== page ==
Chemical Structural Formulas of Single-Bonded Ions Using the “Even-Odd” Rule Encompassing Lewis’s Octet Rule: Application to Position of Single-Charge and Electron-Pairs in Hypo- and Hyper-Valent Ions with Main Group Elements
Lewis developed a 2D-representation of molecules, charged or uncharged, known as structural formula, and stated the criteria to draw it. At the time, the vast majority of known molecules followed the octet-rule, one of Lewis’s criteria. The same method was however rapidly applied to represent compounds that do not follow the octet-rule, i.e. compounds for which some of the composing atoms have greater or less than eight electrons in their valence shell. In a previous paper, an even-odd rule was proposed and shown to apply to both types of uncharged molecules. In the present paper, the even-odd rule is extended with the objective to encompass all single-bonded ions in one group: Lewis’s ions, hypo- and hypervalent ions. The base of the even-odd representation is compatible with Lewis’s diagram. Additionally, each atom is subscripted with an even number calculated by adding the valence number, the number of covalent bonds of the element, and its electrical charge. This paper describes how to calculate the latter number and in doing so, how charge and electron-pairs can actually be precisely localized. Using ions known to be compatible with Lewis’s rule of eight, the even-odd rule is compared with the former. The even-odd rule is then applied to ions known as hypo- or hypervalent. An interesting side effect of the presented rule is that charge and electron-pairs are unambiguously assigned to one of the atoms composing the single-charged ion. Ions that follow the octet rule and ions that do not, are thus reconciled in one group called “electron-paired ions” due to the absence of unpaired electrons. A future paper will focus on the connection between the even-odd rule and molecules or ions having multiple bonds.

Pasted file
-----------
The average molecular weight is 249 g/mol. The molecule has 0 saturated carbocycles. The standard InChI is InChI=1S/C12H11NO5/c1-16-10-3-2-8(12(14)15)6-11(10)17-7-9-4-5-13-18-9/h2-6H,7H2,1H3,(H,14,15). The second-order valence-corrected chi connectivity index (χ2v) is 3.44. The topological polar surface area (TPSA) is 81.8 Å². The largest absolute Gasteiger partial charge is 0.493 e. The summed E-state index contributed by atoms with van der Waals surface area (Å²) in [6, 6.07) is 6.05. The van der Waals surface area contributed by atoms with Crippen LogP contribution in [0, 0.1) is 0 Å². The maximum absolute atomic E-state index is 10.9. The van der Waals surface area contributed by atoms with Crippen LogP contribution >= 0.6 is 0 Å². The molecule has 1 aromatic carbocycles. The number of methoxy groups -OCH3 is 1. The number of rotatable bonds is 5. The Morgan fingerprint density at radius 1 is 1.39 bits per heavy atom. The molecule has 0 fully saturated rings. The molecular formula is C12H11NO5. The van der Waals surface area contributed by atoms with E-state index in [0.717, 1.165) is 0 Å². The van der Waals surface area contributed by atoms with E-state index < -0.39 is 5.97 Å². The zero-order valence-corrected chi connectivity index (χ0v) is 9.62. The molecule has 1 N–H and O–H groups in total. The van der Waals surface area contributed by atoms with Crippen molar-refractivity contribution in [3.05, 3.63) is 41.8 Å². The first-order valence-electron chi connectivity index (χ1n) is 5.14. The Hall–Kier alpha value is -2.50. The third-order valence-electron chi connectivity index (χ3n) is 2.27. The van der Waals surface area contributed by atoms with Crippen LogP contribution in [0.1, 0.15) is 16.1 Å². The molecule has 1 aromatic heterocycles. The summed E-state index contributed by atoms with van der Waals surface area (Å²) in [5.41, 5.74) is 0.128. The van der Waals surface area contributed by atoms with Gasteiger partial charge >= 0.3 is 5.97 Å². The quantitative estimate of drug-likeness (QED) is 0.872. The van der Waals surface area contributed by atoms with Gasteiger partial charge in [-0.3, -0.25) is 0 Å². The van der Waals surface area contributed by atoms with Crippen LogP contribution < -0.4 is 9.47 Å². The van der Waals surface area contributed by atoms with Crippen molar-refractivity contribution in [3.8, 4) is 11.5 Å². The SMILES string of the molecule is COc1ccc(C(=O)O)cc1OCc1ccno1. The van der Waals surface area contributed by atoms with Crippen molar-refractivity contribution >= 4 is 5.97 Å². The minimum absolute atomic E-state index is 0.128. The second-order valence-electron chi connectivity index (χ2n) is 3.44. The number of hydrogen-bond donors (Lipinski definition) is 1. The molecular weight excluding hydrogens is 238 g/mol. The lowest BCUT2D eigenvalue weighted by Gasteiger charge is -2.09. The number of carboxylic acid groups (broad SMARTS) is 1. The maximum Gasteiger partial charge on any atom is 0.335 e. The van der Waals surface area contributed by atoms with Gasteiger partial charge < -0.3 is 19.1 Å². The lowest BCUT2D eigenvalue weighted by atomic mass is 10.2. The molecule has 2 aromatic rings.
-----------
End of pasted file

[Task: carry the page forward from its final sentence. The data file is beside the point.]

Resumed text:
- Chemistry